Kade Waguespack knows any hope of beach time this week are unrealistic.
Air Force travels to Hawaii, leaving Thursday for the Saturday night game against the Rainbow Warriors, but the senior tight end has heard from past trips not to expect full immersion into paradise.
“I heard our hotel is on the beach,” the Louisiana native said.
“I guess you could say we’ll be on the beach, but I doubt our feet will be touching the sand.
“But the view will be nice, that’s for sure.”
Air Force hasn't had an early afternoon home game since its opener Aug. 31, and that trend will continue after ESPN gives its assignment for the next home game against Utah State.
In recent years, Air Force (4-2, 2-1 Mountain West) has allowed players to venture out as a team to catch movies in trips to Boise, San Diego and at Navy. Beyond that, most time is limited to the hotel. That figures to be the case this week, even in the unique setting provided by Oahu.
“I’ve been a part of teams that have handled it really poorly, and I’ve been a part of teams that handled it really, really well,” said coach Troy Calhoun, who has traveled for games in Aloha Stadium as a player and assistant coach at Air Force, as an assistant at Ohio University and in 2015 as the head coach at Air Force. “As good as they are, you have to handle it well. Especially this year. They have that good of a football team.”
Even without catching the local tourist traps, Air Force figures to soak in two of the staples of football on the islands.
Much as games for visitors at Falcon Stadium are notable for the elevation and triple-option offense, games at Hawaii have traditionally brought sticky, warm weather and a look at a complex run-and-shoot offense.
Well, the forecast calls for a high of 86 degrees with 65 percent humidity on game day. And Hawaii quarterback Cole McDonald leads the Mountain West in nine passing categories. Among them are passing yards per game (313.3), passing efficiency (155.8) and passing touchdowns (20).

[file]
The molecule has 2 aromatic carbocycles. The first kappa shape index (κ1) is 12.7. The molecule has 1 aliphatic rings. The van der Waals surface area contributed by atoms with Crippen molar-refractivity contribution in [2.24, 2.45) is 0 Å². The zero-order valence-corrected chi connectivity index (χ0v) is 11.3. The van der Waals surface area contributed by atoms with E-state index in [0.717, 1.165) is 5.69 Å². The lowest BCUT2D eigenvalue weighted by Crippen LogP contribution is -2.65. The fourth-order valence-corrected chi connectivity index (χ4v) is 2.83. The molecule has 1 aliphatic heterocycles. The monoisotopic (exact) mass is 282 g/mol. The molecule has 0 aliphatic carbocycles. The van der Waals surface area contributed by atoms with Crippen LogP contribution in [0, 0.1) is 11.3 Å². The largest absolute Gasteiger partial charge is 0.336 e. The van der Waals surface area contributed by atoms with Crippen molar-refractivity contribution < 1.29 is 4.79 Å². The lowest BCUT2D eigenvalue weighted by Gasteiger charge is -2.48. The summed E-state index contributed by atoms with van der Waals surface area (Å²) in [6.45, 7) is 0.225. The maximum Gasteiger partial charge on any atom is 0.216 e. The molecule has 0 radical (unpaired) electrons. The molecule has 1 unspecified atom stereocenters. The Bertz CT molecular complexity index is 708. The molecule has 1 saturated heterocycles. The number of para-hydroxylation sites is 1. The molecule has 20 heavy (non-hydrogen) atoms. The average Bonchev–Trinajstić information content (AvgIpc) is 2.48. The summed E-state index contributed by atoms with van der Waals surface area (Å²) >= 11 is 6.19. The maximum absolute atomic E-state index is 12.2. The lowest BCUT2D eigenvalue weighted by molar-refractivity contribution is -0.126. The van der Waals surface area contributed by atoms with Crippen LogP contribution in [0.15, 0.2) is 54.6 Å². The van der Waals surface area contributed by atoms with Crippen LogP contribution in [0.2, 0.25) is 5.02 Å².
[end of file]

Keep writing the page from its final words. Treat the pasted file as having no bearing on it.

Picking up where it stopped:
McDonald has continued a legacy at the position shared by the likes of Timmy Chang, Colt Brennan and Bryant Moniz. The trio of Chang, Brennan and Moniz combined for seven 4,000-yard seasons through the air.
“There’s just a lot of weight to it – high expectations,” McDonald said. “Hawaii’s just a unique place in the caliber of play that they hold in Hawaii. Even their kids, Pop Warner, high school — football’s a whole different world out there. They show it and they wear it on their sleeve. They’re not afraid to say it to your face.”
Coach Nick Rolovich, also a former Hawaii quarterback, brought back the run-and-shoot in 2018 after the program had strayed from it since 2011.
It is now back to running a variety of the offense that was installed under June Jones in 1999 and led the highest scoring offense in the country in 2006 and ’07.
Rolovich’s favorite part of the offense is that the number of options within plays allows quarterbacks to tailor the scheme to their own style and preference.
“There’s a freedom to a point within the run-and-shoot that allows a guy to excel in his own way — allows them to do more of what they like off of it than a real robotic offense,” Rolovich said.
So, that’s the environment Air Force will be stepping into on Saturday. It’s almost enough to put a damper on the excitement.
“I’ve never been to Hawaii,” defensive back Grant Theil said. “I think it’s cool, but we’re not going there for a vacation. We’re going to there to play a game. We’re looking forward to it, but not hyping up the trip more than it needs to be.”